A while back, I reviewed some reissues of albums by The Cocteau Twins (click on the titles following to jump to those reviews). Heaven or Las Vegas and Blue Bell Knoll both have one thing in common beyond the band recording them: the reissues were apparently “remastered from HD Audio” (according to hype stickers on the album covers). They sounded quite good, certainly better than the CDs.
When I received two new Cocteau Twins remastered vinyl LPs for review consideration, I was intrigued as the hype stickers on the albums read: “remastered from original analogue tapes” and “24-bit HD.”
What that means exactly we probably won’t know for now (I asked the label, but information was ultimately not available). Nonetheless, both Garlands and Victorialand sound quite wonderful and remarkably warm on these new vinyl reissues. They sound significantly bigger and rounder than my original UK CD editions. And they probably sound warmer than those later albums made from so called ‘HD Audio” (haven’t had time to compare them all yet).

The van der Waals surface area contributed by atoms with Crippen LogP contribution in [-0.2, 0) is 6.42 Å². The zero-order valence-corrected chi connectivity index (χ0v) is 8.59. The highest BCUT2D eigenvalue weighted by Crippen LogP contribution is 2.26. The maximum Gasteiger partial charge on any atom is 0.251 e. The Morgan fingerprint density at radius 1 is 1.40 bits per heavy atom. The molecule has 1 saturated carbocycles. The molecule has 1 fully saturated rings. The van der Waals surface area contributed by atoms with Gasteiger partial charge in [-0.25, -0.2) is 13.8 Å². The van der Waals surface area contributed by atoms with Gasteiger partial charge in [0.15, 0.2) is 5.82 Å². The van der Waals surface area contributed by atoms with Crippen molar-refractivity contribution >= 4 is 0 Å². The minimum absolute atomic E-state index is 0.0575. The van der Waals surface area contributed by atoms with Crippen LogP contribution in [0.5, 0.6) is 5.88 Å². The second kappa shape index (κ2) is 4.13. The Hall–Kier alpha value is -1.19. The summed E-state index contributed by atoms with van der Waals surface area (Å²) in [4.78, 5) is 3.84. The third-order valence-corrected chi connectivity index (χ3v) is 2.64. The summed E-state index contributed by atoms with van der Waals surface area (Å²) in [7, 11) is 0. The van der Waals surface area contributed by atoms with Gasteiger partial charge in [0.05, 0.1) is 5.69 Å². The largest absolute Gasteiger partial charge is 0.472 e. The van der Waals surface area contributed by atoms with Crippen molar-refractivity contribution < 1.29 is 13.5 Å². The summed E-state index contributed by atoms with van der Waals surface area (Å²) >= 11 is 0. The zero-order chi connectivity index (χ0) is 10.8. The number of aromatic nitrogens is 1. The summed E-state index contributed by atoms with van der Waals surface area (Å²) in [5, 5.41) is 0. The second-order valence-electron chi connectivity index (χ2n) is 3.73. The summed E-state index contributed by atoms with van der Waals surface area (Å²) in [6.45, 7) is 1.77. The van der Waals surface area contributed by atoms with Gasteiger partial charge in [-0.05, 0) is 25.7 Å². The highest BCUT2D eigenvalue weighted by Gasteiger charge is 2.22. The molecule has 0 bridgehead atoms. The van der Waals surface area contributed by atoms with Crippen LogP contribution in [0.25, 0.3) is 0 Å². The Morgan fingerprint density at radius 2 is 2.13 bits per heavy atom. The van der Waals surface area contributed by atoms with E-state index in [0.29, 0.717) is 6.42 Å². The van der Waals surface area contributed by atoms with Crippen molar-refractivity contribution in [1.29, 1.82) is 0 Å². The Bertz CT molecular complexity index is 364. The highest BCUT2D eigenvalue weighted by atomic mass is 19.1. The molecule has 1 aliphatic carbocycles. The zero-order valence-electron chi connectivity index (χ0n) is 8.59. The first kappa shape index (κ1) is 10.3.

Garlands is the birth of the Cocteau Twins’ sound and with it comes original bassist Will Heggie, so the album is both ambient and rich. Elizabeth Fraser‘s always haunting vocals float above the rigid drum machine and tornado of guitar textures crafted by Robin Guthrie.
Its kind of funny talking about an album that has an early 80s — likely 8-bit — drum machine aesthetic at its core in audiophile terms. But, the reality is the vinyl sounds much more organic than the CD or digital streams I’ve listened to. Guessing, I suspect part of the richness I am hearing is the resonance of whatever amplifier they may have been running the drum machine through — yes, amp tone being pushed from a drum machine. But there is also the throb of the bass and Robin Guthrie’s hypnotic guitars so it works really nicely in all its ambient trippy bliss. This is quite apparent on tracks like “Wax and Wane” and “Shallow Then Halo.”
Victorialand, which came several albums later, was something of a side step in that it is just a duo album with Guthrie and Fraser. It is also one of their most moody-beautiful albumss featuring largely ethereal treated acoustic guitar and angelic vocals.
But of course the music is often layered in the studio so the sound is quite rich and lush (“Little Spacey,” “Fluffy Tufts,” “The Thinner The Air” etc.).
One thing that gets me excited about these remasters is whether a restored version of my favorite Cocteau Twins album, Treasure, might be in the works. That would be tremendously exciting and I would hope they take the time to remix that into surround sound.
Hey, while I’m reviewing such dreamy music, I guess I have the right to dream!